Jude the Obscure by Thomas Hardy, I really felt as though I secured my fan status of Hardy's work. My admiration for his guts in tackling hard social issues surrounding marriage and women really have me in awe at his bravery! Now I realize that his novels, and this one in particular, have received mixed reviews because of their often gloomy topics and outcomes. For whatever reason, I really like the buttons that Hardy tried to push, and can continue to push in his readers today. Having said that, I was curious to see this novel about poor Jude, the stone mason and academic, put to film. Unfortunately, most of Hardy's novels have not been updated as Tess of the D'Urbervilles has been, so I had to settle on a BBC Masterpiece Theater version from 1971. (See my Jude the Obscure review for more specific information on the storyline.)
The film itself was in broken into six mini-episodes that covered each of the sections of the original novel. The filming felt very similar to a video recording of a stage play though, with its strange jumps and one dimensional shooting. There was very little movement to capture the actions of the characters, but one film shot to show an entire scene. Some of the backdrops, especially of Christminster looked like painted backdrops, since I didn't notice the people moving? The acting was also a bit jarring. Besides the characters looking out of date and garish in a lot of ways, I thought that the acting was reminiscent of the overacting that would be done in an older, classical version of a Dickens story. In fact, it reminded me a bit of an old Christmas Carol film that was in black and white. It was all just a bit much.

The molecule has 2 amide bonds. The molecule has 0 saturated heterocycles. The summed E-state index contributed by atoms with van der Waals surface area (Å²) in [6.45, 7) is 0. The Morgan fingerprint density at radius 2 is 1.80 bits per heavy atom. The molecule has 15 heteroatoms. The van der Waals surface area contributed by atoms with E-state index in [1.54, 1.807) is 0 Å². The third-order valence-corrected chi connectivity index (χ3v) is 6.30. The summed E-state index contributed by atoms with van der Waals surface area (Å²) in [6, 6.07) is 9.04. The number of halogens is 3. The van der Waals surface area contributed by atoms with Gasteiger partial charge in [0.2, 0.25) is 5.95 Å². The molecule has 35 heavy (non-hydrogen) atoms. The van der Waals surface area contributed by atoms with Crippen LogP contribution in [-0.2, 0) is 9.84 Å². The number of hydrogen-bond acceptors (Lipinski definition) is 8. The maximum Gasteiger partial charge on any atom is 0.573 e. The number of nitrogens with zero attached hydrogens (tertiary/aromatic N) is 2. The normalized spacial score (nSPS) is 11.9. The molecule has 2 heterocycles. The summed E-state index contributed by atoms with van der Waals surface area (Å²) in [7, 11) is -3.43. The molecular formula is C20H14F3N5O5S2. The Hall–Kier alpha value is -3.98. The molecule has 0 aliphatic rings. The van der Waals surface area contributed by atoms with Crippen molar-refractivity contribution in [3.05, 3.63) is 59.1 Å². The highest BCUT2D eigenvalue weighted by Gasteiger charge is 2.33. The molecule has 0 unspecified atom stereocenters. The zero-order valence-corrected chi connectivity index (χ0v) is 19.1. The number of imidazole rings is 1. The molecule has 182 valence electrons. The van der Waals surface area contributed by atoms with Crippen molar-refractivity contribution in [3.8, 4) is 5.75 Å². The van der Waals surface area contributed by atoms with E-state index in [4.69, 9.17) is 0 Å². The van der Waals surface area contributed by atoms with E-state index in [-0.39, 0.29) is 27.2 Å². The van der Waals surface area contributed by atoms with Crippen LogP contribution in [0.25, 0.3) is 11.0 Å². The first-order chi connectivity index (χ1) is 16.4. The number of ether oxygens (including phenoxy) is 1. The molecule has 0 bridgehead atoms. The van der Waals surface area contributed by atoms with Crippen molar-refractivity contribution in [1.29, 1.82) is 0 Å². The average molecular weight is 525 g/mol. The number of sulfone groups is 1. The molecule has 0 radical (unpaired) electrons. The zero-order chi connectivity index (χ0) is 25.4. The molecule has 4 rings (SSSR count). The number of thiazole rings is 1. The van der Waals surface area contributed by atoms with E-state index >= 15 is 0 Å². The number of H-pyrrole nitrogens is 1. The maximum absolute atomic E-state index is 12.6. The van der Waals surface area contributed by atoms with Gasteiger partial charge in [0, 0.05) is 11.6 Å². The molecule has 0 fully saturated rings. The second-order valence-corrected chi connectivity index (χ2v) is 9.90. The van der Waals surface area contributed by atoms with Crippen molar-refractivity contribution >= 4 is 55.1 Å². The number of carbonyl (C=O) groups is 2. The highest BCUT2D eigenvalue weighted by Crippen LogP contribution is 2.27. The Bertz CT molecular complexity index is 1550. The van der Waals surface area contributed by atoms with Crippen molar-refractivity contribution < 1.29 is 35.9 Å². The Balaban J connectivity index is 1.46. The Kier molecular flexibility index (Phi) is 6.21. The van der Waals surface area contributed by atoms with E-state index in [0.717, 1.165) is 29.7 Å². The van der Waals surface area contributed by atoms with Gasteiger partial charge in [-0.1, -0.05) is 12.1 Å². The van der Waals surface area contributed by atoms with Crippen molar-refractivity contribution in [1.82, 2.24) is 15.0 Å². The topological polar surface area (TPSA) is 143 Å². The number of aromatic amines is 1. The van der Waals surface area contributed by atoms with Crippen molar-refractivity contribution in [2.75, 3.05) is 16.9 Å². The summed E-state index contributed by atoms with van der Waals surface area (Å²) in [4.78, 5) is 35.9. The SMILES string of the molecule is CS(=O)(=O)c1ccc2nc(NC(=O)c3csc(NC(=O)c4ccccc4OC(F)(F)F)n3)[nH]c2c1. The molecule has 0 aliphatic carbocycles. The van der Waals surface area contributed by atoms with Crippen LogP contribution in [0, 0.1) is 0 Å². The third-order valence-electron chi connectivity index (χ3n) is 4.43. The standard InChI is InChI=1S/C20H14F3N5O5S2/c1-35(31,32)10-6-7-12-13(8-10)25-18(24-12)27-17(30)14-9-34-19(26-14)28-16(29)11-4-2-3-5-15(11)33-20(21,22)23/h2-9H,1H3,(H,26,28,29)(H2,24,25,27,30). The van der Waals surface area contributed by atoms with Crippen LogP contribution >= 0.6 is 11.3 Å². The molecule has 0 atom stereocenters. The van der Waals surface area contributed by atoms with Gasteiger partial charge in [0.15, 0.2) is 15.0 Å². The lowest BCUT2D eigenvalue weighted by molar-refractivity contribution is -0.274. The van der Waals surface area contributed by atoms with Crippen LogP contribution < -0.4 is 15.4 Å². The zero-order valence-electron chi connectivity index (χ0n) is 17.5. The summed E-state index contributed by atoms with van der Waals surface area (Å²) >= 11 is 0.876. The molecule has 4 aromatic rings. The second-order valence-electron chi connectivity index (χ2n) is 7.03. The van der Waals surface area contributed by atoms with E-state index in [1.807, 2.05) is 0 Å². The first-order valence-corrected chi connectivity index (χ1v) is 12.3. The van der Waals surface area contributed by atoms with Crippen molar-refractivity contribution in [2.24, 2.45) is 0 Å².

The one thing that I thought was the most out of character with this out of date telling of Hardy's novel was the nude scenes. Honestly, for something that would have been aired on PBS, I had a hard time imagining the scenes of the women undressing and showing their breasts and torsos being allowed on television. Besides, having read the novel, I was confused as to the reason behind artistically choosing to shoot partial nudity? It was just a bit odd is all. If it was a necessary element to forward the character development and story I would understand, but this just felt thrown in there in a really bizarre way.
In closing, I have to say that while I ADORE my Jane Austen and Elizabeth Gaskell films that have been made and remade of late, I really wish that some of these old films would get a good update. In fact, I'd love to see someone conquer books such as Don Quijote or Brave New World. Filmmakers have such a great wealth of stories to choose from in these classic novels! Maybe it's time for them to tackle some of them again?
Are there film adaptations of any novels or plays that you wish they would update?